Digital Video NewFronts

Mashable, Wrapping Up the NewFronts, Pitches Tech as Its Differentiator

The Digital Media Company Held The Final 2016 NewFront Presentation

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Mashable CEO Pete Cashmore.
Mashable CEO Pete Cashmore. Credit: Kim White/Bloomberg

The advertisers and agency folks in attendance could see the finish line. Only Mashable's presentation, the last on the two-week-long NewFronts calendar, stood in their way.

Mashable probably also sensed that the audience was looking for something different, after sitting through dozens of digital video sizzle reels and hearing about VR-this and 360-that.

While the company had plenty of digital video to roll, and Facebook Live programming to announce (more on the later), the core of the company's pitch was this: art and science.

On the editorial side, Mashable employs data -- specifically the company's Velocity proprietary technology -- to inform decisions about what content should be made, based on what people are talking about now and what they will be talking about in the future.

On the branded content side, that data -- the science -- is married with the art of the company's creatives. That was the pitch, and it was a different one than pretty much every other digital media company that's in the same league as Mashable.

"Inside of what we do is a process, and a process we can repeat again and again and again," Mashable CEO Pete Cashmore told the crowd on a rainy Friday afternoon. "It's a combination of a creativity and data insights."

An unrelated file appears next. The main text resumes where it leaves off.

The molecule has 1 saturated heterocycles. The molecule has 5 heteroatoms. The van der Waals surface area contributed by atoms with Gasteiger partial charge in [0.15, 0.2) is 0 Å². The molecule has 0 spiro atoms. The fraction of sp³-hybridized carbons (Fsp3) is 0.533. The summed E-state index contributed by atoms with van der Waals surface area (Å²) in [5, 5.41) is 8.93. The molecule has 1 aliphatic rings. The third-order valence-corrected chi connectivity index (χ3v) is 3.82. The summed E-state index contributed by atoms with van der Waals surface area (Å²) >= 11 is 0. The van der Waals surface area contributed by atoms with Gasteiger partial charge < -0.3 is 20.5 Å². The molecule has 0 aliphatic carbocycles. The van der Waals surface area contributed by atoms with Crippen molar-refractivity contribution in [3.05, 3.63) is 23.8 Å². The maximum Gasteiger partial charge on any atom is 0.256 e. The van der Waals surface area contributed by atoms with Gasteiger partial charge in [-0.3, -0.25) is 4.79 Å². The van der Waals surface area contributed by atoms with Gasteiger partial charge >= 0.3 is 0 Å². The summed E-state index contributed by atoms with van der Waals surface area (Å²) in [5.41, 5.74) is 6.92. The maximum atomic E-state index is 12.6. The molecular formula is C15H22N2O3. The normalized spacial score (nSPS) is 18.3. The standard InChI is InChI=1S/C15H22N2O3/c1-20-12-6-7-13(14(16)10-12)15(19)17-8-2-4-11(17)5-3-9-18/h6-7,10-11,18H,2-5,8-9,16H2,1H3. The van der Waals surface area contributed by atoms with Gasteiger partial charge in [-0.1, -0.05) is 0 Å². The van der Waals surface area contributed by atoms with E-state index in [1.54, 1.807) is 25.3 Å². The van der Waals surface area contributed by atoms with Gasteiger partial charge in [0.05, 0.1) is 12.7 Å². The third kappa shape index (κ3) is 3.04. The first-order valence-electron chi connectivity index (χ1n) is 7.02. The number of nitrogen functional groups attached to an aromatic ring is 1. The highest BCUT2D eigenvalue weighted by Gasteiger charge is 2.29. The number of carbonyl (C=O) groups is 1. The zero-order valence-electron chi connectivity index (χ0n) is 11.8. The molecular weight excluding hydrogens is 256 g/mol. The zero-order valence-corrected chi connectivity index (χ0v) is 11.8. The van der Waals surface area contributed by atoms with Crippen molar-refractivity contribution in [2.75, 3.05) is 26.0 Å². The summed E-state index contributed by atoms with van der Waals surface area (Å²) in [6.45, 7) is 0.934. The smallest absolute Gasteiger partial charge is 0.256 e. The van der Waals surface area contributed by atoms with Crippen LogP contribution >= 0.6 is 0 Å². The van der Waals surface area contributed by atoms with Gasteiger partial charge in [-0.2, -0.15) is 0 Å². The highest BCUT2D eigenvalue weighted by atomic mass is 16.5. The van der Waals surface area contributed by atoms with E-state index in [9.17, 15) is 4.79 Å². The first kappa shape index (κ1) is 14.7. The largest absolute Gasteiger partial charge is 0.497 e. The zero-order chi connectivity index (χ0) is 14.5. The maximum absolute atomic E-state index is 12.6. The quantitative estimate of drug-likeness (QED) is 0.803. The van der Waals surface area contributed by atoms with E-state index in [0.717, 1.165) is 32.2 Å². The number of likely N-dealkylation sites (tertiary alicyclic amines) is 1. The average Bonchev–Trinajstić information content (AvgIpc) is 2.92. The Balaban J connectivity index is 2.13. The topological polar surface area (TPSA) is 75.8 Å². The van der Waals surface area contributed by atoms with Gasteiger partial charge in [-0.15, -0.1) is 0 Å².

The word "process" popped up throughout the presentation, like when newly minted chief revenue officer Ed Wise said, "We want you guys to really invest in the Mashable process."

The NewFronts are all about digital video, and the same process informs the company's video-making operation. Distribution is also a big part of the ballgame, and Mr. Cashmore talked about how the company is becoming ubiquitous across the major over-the-top streaming platforms. "We're all trying to invent this future of television," he said of this effort.

Eric Korsh, director of Mashable's video operations, said the company is moving in the direction of longform, serialized content.

Now to the announcements: Mashable, going forward, will produce 35 hours of Facebook Live programming per month, including a Velocity-driven morning show and "El Pulso Live," a weekly show by way of a partnership with Telemundo. The company also introduced the "Velocity Technology Suite," which includes a dashboard, a CMS, and a headline-optimization feature.

When the presentation wrapped, and the overall NewFronts officially came to an end, two attendees in the row in front of this reporter high-fived, and one said, "Yay, it's over!"

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